You can synchronize GitHub issues and pull requests with other work management systems, supported by Exalate.
Exalate has a distributed architecture. Exalate for GitHub converts issue tracker data to a common issue format and the other way around.
Exalate can be installed on Github Cloud and GitHub Enterprise Cloud.
You can exchange the following issue data between GitHub and any other trackers supported by Exalate.
Exalate for GitHub does not support attachment synchronization at the moment.
Check out this example on how to synchronize pull requests on GitHub with Jira.
Configuring Exalate for GitHub
Exalate for GitHub is hosted on our server.
For more details about information security—check out our Security And Architecture White-paper.
To start working with Exalate:
1. Install Exalate.
You can install Exalate for GitHub directly from the GitHub marketplace. The app is hosted on our server.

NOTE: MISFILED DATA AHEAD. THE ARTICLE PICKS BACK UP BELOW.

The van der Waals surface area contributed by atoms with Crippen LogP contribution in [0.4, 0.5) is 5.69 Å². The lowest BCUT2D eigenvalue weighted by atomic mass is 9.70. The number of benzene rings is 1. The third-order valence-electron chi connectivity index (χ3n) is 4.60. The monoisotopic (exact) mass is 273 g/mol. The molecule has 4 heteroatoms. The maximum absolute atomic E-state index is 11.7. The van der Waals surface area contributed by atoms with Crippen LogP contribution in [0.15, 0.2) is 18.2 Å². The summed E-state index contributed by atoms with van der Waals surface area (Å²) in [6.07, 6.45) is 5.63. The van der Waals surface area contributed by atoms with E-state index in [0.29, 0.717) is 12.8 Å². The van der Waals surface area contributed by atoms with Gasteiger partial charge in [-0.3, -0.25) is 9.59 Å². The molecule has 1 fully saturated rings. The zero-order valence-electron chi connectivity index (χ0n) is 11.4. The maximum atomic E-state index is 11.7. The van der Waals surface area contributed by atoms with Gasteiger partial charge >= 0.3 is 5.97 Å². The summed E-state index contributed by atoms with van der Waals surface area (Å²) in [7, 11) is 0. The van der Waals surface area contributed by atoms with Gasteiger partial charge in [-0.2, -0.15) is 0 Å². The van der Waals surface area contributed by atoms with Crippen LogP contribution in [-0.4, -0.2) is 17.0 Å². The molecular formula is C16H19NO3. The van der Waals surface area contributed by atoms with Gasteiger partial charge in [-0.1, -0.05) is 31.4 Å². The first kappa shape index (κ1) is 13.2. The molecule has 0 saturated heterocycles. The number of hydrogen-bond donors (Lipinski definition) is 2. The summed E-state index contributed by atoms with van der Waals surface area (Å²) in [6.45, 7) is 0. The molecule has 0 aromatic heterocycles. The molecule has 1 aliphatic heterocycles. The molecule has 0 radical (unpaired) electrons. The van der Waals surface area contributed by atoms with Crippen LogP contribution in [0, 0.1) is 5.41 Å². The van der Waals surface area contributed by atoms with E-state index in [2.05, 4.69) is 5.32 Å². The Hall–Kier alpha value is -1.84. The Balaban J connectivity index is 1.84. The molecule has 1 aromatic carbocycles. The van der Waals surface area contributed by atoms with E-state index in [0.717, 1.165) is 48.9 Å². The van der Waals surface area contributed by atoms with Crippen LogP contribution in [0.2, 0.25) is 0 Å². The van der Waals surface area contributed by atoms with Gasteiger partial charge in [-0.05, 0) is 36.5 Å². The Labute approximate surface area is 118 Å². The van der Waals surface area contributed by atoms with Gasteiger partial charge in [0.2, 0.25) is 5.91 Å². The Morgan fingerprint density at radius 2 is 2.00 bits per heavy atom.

During your first installation, you need to complete a verification procedure. After completing you get:
- A verified Exalate instance.
- An active trial license.
- An admin account where you will receive error notifications.
Check out Install Exalate for GitHub for more information.
2. Set up a Connection.
Exalate can sync data after a connection between two instances is established.
To set up a connection, one side needs to configure the connection and send an invitation to the partner (the Destination instance).
The other side, depending on their Exalate version, needs to finish the configuration from their side.
For more details, check out Set up a connection in Exalate for GitHub.
3. Synchronize issues.
To start the issue synchronization for GitHub, you need to configure a trigger. It helps to synchronize issues according to the specified search query.
Configure the synchronization behavior of your use case with the help of these configuration guides.